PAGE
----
Looking outside the Protestant bubble

Maureen Fitzgerald, Habits of Compassion

Habits of Compassion looks at the history of relief work in New York city by focusing on the efforts of Irish Catholic nuns, a focus that is part of a larger effort to address the tendency in women’s history to give insufficient attention to the ways “non-dominant cultures and poor women” influenced the efforts of the dominant culture (7). She highlights the competing gender systems between the Irish nuns and the Protestant reform workers and argues that the eventual adoption of scientific charity by Catholics is the largest loss to the general discourse about poverty and relief.

Karla Goldman, Beyond the Synagogue Gallery

Goldman examines the changing discourse around role and place of women in Jewish life by examining the changes in the physical space women occupied and the debates surrounding those changes. The study is brilliantly conceived and offer a particularly useful example of how, despite little written that directly discusses women, this issue of physical space makes the surrounding conversation apparent. Goldman traces the changes largely to efforts within the Jewish community to gain respectability and to incorporate, in some ways at least, Victorian ideas about female religiosity. The adoption of family pews and the end of the female balcony coincides with increasingly rigid understandings of gender roles and an increased focus on the domestic sphere for women.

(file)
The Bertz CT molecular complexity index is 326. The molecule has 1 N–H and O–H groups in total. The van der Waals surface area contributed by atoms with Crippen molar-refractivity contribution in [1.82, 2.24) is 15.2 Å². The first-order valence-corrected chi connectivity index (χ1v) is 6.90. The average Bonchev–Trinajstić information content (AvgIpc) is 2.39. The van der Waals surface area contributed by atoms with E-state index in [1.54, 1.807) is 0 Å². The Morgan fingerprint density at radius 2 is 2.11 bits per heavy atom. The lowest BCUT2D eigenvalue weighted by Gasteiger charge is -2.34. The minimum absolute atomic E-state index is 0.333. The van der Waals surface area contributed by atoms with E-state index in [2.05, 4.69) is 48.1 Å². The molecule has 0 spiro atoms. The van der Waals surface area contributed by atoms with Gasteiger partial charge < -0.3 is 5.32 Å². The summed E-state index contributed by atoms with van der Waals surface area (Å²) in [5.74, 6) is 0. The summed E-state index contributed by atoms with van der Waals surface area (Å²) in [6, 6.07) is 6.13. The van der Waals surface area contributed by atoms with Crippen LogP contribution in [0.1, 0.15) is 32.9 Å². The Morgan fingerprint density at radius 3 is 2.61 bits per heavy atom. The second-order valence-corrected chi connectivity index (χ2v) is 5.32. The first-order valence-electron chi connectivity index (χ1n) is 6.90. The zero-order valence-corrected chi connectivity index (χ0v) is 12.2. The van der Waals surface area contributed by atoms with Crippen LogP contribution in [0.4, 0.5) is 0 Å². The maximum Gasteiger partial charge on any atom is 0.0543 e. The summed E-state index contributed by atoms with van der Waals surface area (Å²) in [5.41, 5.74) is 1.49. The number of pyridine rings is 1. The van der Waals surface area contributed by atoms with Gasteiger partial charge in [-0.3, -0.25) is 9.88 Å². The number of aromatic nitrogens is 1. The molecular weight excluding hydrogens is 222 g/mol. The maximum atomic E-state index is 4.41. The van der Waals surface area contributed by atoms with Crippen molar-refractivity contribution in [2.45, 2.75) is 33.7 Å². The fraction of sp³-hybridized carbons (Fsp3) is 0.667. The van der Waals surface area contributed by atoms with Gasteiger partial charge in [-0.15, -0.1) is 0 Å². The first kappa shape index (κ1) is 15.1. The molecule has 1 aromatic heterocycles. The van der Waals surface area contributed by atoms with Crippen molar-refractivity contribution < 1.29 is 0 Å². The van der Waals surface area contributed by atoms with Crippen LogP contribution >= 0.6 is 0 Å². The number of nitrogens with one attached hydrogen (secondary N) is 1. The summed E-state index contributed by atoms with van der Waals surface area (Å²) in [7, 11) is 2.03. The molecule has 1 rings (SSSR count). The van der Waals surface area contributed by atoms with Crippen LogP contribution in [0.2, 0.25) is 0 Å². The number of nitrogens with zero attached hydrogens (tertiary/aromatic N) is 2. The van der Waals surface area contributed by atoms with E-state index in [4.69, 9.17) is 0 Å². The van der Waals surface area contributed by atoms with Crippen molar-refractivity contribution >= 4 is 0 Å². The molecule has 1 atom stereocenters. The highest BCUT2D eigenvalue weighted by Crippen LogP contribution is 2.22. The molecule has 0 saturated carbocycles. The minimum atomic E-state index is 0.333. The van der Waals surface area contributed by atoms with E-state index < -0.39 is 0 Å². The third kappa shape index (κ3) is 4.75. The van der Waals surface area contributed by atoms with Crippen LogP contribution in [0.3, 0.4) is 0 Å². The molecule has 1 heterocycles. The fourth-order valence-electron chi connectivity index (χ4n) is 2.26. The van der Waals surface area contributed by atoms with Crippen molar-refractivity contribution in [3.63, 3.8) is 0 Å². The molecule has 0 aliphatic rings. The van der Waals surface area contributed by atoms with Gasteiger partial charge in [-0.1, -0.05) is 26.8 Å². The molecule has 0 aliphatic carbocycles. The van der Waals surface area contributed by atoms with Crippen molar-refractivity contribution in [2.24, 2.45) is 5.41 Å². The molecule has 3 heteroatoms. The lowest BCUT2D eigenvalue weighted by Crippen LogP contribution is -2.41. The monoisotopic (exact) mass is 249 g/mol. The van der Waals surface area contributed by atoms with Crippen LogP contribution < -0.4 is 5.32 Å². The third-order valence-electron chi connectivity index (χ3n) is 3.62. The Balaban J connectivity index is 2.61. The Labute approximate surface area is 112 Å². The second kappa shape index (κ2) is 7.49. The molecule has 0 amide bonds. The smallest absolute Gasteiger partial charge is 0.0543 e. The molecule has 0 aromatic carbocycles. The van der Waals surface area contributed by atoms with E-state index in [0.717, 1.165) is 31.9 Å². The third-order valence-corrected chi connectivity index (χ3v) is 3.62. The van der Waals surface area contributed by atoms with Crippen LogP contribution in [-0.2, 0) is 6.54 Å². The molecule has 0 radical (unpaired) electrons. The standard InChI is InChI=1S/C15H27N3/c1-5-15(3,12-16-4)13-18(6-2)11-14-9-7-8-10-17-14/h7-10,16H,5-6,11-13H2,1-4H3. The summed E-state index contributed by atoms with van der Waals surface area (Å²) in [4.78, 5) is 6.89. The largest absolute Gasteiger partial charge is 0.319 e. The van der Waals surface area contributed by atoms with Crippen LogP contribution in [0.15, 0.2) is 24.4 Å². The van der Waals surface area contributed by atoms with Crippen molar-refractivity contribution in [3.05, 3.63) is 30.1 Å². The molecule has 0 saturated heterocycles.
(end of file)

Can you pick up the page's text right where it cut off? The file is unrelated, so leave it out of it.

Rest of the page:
Kathleen Sprows Cummings, New Women of the Old Faith

Cummings’ book is a study of four Catholic women as a way of discussing in a more nuanced way Catholic reactions to the “New Woman” of the early 20th century. Her project is to show how, despite harsh criticism, Catholic women used various strategies to claim some of the ideas promoted by “New Women” and reframe them within the Catholic faith. She looks at efforts to promote educational opportunities for women and the efforts to use Catholic women of the past to claim a powerful role for women within the Church. Her last chapter focuses on reclaiming the rhetoric of Katherine Conway, best known for her anti-suffrage campaigns. She argues that strong feminist beliefs, though different than those guiding those working for suffrage, guided Conway’s argument against the vote and that she should be seen as a much more complex figure than she is usually portrayed.

A couple of thoughts and concerns for discussion: